Brazilian Coffee Discounts Seen Widening With Supplies Plentiful
Buyers of coffee from Brazil, the world’s biggest producer, may get a bigger discount for their beans with plentiful supplies, according to broker Cazarini Trading Co. in Varginha, Brazil.
Brazilian arabica coffee of fine-cup quality was trading at a discount of 11 cents a pound to prices on the ICE Futures U.S. exchange, unchanged from a week earlier, the broker said in a report e-mailed yesterday. Arabica coffee futures fell the most in 12 years in 2012 after a record crop in Brazil in 2012-13 and rising inventories. The beans, favored by Starbucks Corp. (SBUX), slumped 37 percent, the worst performing commodity on the Standard & Poor’s GSCI gauge of 24 raw materials.
Brazil’s output will slide to 54 million bags in 2013-14 from 57.1 million bags this season as arabica trees enter the lower-yielding half of a two-year cycle, Volcafe, the coffee unit of commodities trader ED&F Man Holdings Ltd. estimated on Nov. 30. The crop would still be a record for a lower-yielding year, according to the Winterthur, Switzerland-based trader.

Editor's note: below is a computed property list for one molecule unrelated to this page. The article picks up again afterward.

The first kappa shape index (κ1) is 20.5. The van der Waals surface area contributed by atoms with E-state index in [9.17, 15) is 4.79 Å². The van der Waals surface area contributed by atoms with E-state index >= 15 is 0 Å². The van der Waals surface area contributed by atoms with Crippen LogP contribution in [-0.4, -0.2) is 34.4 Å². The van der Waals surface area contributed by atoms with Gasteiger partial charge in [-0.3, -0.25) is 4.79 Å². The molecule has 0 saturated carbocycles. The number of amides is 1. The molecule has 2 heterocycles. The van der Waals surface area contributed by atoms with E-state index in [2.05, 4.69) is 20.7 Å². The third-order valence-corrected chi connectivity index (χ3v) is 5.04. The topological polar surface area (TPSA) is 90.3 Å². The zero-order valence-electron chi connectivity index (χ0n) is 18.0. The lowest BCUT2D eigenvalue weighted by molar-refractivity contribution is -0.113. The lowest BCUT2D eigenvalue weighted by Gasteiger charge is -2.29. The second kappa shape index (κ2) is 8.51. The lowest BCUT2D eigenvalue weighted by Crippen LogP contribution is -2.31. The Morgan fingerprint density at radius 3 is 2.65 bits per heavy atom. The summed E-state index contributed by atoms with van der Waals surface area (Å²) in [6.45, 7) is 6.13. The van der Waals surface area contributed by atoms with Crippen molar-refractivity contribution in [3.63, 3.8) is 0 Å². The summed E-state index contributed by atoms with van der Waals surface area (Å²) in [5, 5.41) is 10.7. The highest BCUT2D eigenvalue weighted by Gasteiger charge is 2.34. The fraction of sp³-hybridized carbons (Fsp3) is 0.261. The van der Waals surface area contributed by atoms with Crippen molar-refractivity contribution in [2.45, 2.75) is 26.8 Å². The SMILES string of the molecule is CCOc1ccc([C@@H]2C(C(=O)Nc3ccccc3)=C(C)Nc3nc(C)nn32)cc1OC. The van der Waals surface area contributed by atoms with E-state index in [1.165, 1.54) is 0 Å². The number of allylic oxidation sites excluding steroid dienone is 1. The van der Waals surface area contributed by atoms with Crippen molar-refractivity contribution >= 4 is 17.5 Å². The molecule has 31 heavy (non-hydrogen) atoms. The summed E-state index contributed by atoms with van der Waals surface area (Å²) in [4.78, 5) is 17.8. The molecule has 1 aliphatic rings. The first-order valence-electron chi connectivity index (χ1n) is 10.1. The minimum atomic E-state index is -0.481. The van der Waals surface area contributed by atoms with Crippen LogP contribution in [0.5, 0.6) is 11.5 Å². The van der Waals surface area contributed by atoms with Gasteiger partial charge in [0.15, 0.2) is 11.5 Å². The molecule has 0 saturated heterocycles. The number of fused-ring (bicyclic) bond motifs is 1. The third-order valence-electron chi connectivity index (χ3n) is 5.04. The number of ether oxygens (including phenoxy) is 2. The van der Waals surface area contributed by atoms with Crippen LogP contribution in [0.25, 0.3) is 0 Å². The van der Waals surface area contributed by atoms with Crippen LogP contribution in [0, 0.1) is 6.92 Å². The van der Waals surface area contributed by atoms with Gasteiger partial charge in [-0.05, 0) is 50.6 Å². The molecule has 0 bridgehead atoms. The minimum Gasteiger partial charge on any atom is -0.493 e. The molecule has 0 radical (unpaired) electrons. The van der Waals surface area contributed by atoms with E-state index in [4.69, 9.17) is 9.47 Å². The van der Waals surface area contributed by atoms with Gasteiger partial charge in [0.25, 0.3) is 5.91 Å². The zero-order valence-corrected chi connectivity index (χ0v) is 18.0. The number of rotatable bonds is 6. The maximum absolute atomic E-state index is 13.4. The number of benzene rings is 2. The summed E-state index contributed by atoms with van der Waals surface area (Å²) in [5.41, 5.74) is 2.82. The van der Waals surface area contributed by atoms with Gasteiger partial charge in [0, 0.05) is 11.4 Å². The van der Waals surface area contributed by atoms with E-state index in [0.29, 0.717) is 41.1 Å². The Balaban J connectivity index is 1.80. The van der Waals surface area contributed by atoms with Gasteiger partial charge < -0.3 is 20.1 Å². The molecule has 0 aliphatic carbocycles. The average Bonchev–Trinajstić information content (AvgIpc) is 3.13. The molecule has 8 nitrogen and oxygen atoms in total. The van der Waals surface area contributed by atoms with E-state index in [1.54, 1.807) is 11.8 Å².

There is “big carry over” and a bumper off-cycle crop on the way, Thiago Cazarini, a broker at the company, wrote in the report, referring to bean stockpiles that will be carried from the current season to the next. “My bet is that the Brazilian arabica differentials can even soften in a lower market but the key lies at producers’ needs to sell their stocks.”
Differentials refer to a discount or a premium paid to obtain physical coffee in relation to the price in the futures markets. Arabica coffee for March delivery fell 0.8 percent to $1.454 a pound by 7:10 a.m. in New York. Usually, the discount would narrow if futures are going down.
Brazilian coffee producers have been holding back beans this year waiting for higher prices. Slower sales resulted in exports falling 17 percent to 25.3 million bags of coffee from January to November compared with the same period a year earlier, data from the country’s coffee exporters’ council, known as Cecafe, showed. A bag weighs 132 pounds.
To contact the reporter on this story: Isis Almeida in London at Ialmeida3@bloomberg.net
To contact the editor responsible for this story: Claudia Carpenter at Ccarpenter2@bloomberg.net.